But it is Chizmar's embrace of mushrooms (Boletus, after all, is Latin for porcini) that brings the woodsy taste of autumn to virtually every plate. A puree of porcinis provides the earthiness to unite those scallops with a garnish of bacon-braised kale and ravioli stuffed with creamy shreds of braised pork belly. Snappy little beech mushrooms added delicacy to the pillowy hand-rolled gnocchi topped with a hunk of short rib braised to a mahogany gloss. And crunchy chanterelles, mingling with Brussels sprouts and bacon, added depth to the lovely lightness of olive oil-poached halibut.

Firm royal trumpet stems bring a meaty mushroom crunch to the house-smoked pork chop with greens (served with garlic scapes and white beans in summer; crispy grits and smoked corn puree this fall). There also were mushrooms galore (both chanterelles and porcini foam) in the pedestal ringing Bolete's eye-catching duck egg, which gets lightly poached whole before it's panko-crusted and deep-fried. But it was the subtle addition of periwinkles, the sea snails with an almost mushroomlike chew, that added a surprising brininess to the dish.

If Chizmar has a weakness, it's a tendency to overdo his plates with too many ingredients – like the seafood-studded saffron sauce that was a fishy distraction from the ricotta-stuffed squash blossom; or the overly chewy wheatberries that took away from the summer duck with maitakes and currants.

Meanwhile, in the dining room, where we had extraordinarily gracious service the first visit, our second meal was only slightly dimmed by slow pacing between courses from a distracted waiter. Both servers gave excellent advice, though, on Bolete's smart wine list, which brought unexpected gems from New Zealand (a polished-but-earthy pinot from Three Deans) and California (a gutsy, chocolatey, fruity "ancient vines" mourvedre from Cline.)

Bolete will no doubt have a new challenge in replacing its pastry chef, who recently departed for California after serving me such delights as a cherry shake filled with tapioca "bubbles," an awesomely rich butterscotch pudding with toasted pecans, and a chocolate cupcake ribboned with chocolate and frangelico butter cream.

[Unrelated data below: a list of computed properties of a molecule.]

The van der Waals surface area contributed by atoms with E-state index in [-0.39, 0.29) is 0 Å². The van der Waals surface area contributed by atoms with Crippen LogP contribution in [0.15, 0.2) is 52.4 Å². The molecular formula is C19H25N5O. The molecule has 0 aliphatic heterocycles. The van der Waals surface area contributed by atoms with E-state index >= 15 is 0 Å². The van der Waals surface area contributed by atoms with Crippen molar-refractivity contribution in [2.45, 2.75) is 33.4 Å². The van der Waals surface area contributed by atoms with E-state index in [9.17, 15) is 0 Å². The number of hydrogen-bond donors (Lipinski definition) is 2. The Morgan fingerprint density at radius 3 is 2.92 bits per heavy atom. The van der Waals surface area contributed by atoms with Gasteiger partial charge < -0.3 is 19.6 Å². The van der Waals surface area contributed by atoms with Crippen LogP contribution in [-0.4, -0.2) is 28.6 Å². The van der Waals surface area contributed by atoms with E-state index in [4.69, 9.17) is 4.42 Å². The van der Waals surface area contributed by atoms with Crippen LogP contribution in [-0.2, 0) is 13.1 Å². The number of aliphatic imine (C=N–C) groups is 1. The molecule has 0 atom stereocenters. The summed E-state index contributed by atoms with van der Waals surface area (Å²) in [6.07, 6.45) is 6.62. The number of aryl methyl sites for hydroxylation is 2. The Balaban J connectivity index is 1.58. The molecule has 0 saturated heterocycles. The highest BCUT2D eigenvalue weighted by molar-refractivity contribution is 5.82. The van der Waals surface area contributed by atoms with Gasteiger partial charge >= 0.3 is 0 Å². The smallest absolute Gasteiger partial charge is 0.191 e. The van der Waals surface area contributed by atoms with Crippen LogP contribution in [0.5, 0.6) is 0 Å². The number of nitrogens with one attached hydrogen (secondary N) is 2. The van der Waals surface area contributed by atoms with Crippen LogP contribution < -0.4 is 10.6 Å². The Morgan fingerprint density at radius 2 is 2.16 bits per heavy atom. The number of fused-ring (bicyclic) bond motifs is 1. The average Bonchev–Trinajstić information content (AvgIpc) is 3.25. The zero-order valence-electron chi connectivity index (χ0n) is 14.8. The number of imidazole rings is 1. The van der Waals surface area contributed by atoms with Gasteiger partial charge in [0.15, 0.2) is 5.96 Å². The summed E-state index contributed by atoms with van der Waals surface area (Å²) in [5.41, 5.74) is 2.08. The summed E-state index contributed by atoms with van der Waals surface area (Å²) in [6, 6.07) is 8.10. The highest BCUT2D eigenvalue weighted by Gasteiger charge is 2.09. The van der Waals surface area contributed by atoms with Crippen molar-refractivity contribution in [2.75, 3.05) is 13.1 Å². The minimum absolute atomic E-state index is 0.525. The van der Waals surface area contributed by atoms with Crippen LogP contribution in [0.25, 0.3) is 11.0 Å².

But Bolete's most striking dessert, a warm tart of Scholl's honey crisp apples, layered with cheddar and crispy nuggets of brown sugar-candied bacon, is a savory chef's sweetest dream. And Chizmar is confident his spelunking cooks can adapt.

 


Next Sunday, restaurant critic Craig LaBan reviews Girasole. Contact him at 215-854-2682 or claban@phillynews.com.


Bolete

1740 Seidersville Rd., Bethlehem; 610-868-6505, www.boleterestaurant.com.

The farm-to-table movement has a rising star in Bethlehem where chef Lee Chizmar and Erin Shea have elevated a colonial-era stagecoach tavern into a destination that's drawing from well beyond the Lehigh Valley. With stellar New American fare inspired by the bounty of local farms, personal service from Shea's team, a smart wine list, and the building's quirky historic charm, this is a complete package worth a weekend jaunt.

MENU HIGHLIGHTS

Scallop-lobster ceviche; roasted cauliflower (or sunchoke) soup; crispy duck egg; lobster roll (tavern menu); grass-fed ribeye; scallops with pork belly ravioli; oil-poached halibut; house-smoked pork chop; duck breast with cabbage and noodles; cheddar cheese apple tart with candied bacon; butterscotch pudding; brioche doughnuts.

DRINKS

A compact but well-chosen international list of often changing bottles with a flair for the unusual, from Austrian pinot gris (Kracher, $54) to a well-balanced New Zealand pinot noir (Three Deans, $52), and Rhone-style California reds (Cline "Ancient Vines" mourvedre, $50.) There are superb high-end choices (Krug Grand Cuvée; Archery Summit pinot noir) to compliment affordable wines by the glass, good craft beers, and clever cocktails made with culinary mixers (house pickled mushrooms, cayenne-ginger syrup; roasted local apples.)

WEEKEND NOISE

A lively 83 decibels, but reasonable for conversation. (Ideal is 75 decibels or less.)

IF YOU GO

Lunch, Wednesday-Friday, 11:30 a.m.-2 p.m. Dinner, Tuesday-Thursday, 5-10 p.m.; Friday and Saturday, until 11 p.m. Sunday brunch, 10 a.m.-3 p.m.

Reservations recommended.

Dining room is wheelchair accessible, but bathrooms are tight.

Free parking lot.